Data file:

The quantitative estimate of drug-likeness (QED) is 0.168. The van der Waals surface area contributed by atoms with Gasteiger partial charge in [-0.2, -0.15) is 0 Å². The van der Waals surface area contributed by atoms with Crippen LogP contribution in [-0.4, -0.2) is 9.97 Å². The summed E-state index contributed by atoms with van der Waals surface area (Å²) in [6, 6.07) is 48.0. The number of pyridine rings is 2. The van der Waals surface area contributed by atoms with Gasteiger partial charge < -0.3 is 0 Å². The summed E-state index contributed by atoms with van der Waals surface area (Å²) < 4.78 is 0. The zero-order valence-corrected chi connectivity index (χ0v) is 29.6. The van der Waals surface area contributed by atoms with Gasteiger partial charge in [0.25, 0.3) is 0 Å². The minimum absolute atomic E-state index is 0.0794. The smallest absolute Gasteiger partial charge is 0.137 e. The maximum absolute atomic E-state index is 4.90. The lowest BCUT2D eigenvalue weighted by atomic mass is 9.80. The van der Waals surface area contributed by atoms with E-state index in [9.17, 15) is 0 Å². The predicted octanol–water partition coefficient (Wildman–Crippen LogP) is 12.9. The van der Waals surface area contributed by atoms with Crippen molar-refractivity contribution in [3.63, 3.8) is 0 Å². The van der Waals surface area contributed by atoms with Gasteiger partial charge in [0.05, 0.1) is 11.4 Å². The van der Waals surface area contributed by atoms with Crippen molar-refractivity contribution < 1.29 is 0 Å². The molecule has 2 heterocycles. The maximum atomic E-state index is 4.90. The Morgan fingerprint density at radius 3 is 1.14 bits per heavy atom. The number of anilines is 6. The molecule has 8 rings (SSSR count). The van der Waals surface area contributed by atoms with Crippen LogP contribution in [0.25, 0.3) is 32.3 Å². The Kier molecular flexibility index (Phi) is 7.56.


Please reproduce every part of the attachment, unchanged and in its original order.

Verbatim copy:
The quantitative estimate of drug-likeness (QED) is 0.168. The van der Waals surface area contributed by atoms with Gasteiger partial charge in [-0.2, -0.15) is 0 Å². The van der Waals surface area contributed by atoms with Crippen LogP contribution in [-0.4, -0.2) is 9.97 Å². The summed E-state index contributed by atoms with van der Waals surface area (Å²) in [6, 6.07) is 48.0. The number of pyridine rings is 2. The van der Waals surface area contributed by atoms with Gasteiger partial charge < -0.3 is 0 Å². The summed E-state index contributed by atoms with van der Waals surface area (Å²) < 4.78 is 0. The zero-order valence-corrected chi connectivity index (χ0v) is 29.6. The van der Waals surface area contributed by atoms with Gasteiger partial charge in [0.25, 0.3) is 0 Å². The minimum absolute atomic E-state index is 0.0794. The smallest absolute Gasteiger partial charge is 0.137 e. The maximum absolute atomic E-state index is 4.90. The lowest BCUT2D eigenvalue weighted by atomic mass is 9.80. The van der Waals surface area contributed by atoms with E-state index in [9.17, 15) is 0 Å². The predicted octanol–water partition coefficient (Wildman–Crippen LogP) is 12.9. The van der Waals surface area contributed by atoms with Crippen molar-refractivity contribution in [3.63, 3.8) is 0 Å². The van der Waals surface area contributed by atoms with Gasteiger partial charge in [0.05, 0.1) is 11.4 Å². The van der Waals surface area contributed by atoms with Crippen molar-refractivity contribution < 1.29 is 0 Å². The molecule has 2 heterocycles. The maximum atomic E-state index is 4.90. The Morgan fingerprint density at radius 3 is 1.14 bits per heavy atom. The number of anilines is 6. The molecule has 8 rings (SSSR count). The van der Waals surface area contributed by atoms with Crippen LogP contribution in [0.25, 0.3) is 32.3 Å². The Kier molecular flexibility index (Phi) is 7.56.